The recommendations for how much physical exercise older adults should do to stay fit and avoid age-related issues varies, and can often sound unmanageable for some. Good news has arrived in a recent study, revealing that just getting up and about to complete daily tasks around the house can help ward off heart-related illness.
Most people will know that diet plays a big role in boosting a person's heart health. Not only are there tablets and supplements such as the best fish oil supplements to help with this but avoiding foods like red and processed meats and refined carbohydrates will also help to prevent heart disease.
Fortunately, science has found that 'daily life movement' in the form of cooking and various other tasks can significantly benefit your cardiovascular health.
The findings from recent research could mean better health doesn't always equate to running and bounding out of the door into vigorous physical exertion. But getting off the sofa and cooking your meals (one of the best air fryers from our guide can help if you want to cook healthier meals) or even gardening can improve the health of your heart as you grow older.
A team of researchers at the Herbert Wertheim School of Public Health and Human Longevity Science at the University of California San Diego wanted to measure the impact of daily life movement on cardiovascular disease risk.
The study that is now published in the Journal of the American Heart Association (opens in new tab) used a self-learning software to measure the physical activity of almost 5,416 American women, aged between 63 and 97, who didn't have heart disease at the beginning of the study.
The software classified each of the participants' minutes spent awake into one of five behaviors, this included, sitting, sitting in a vehicle, standing still, daily life movement, or walking or running. The study defined 'daily life movement' as any activity that involves standing and walking within a room or outdoor patio. For example, getting dressed, cooking meals, and gardening fell under this category.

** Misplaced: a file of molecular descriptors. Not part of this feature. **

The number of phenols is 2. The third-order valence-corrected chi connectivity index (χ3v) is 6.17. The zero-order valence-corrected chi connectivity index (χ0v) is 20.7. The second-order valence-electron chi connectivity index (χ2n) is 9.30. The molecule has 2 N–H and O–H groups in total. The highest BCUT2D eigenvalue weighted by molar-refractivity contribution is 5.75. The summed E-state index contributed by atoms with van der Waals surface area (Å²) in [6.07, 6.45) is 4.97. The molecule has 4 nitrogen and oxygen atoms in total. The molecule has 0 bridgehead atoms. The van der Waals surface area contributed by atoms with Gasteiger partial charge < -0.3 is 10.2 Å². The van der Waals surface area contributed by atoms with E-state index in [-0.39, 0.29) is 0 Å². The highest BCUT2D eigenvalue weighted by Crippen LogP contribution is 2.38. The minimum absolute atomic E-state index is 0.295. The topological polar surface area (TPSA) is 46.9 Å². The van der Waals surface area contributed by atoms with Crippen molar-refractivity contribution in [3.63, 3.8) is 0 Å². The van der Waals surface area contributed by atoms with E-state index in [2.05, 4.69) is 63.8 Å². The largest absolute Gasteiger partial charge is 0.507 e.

After analyzing the results, the researchers revealed that participants who spent at least four hours of daily movement had a 43% lower risk of cardiovascular disease than participants who completed less than two hours of daily life movement. The former group also had a 43% lower risk of coronary heart disease, 30% lower risk of stroke, and a significantly lower risk (62%) of death related to cardiovascular disease.
The first author of the study, Steve Nguyen, Ph.D., M.P.H., postdoctoral scholar at the Herbert Wertheim School of Public Health said, "The study demonstrates that all movement counts towards disease prevention."
However, if you're able to partake in light cardio exercise in the form of a jog in a pair of best running shoes for women or low impact HIIT workout this is still advised for more physically active older adults (always consult with your doctor before taking on any new fitness regimes). This is because research from the American Heart Association has discovered how cardio exercise helps our brains as well as weight loss and heart health.
To stay in check with your cardiovascular health some of the best heart rate monitors are a good way to keep check of this and can suit all budgets depending on how advanced a tracker you are looking for.
Jessica is Staff Writer at Fit&Well. Her career in journalism began in local news and she holds a Masters in journalism. Jessica has previously written for Runners World, penning news and features on fitness, sportswear and nutrition.
When she isn't writing up news and features for Fit&Well covering topics ranging from muscle building, to yoga, to female health and so on, she will be outdoors somewhere, testing out the latest fitness equipment and accessories to help others find top products for their own fitness journeys. Her testing pairs up nicely with her love for running. She recently branched out to running 10Ks and is trying to improve her time before moving on to larger races. Jessica also enjoys building on her strength in the gym and is a believer in health and wellness beginning in the kitchen. She shares all of this on her running Instagram account @jessrunshere which she uses for accountability and for connecting with like-minded fitness lovers.
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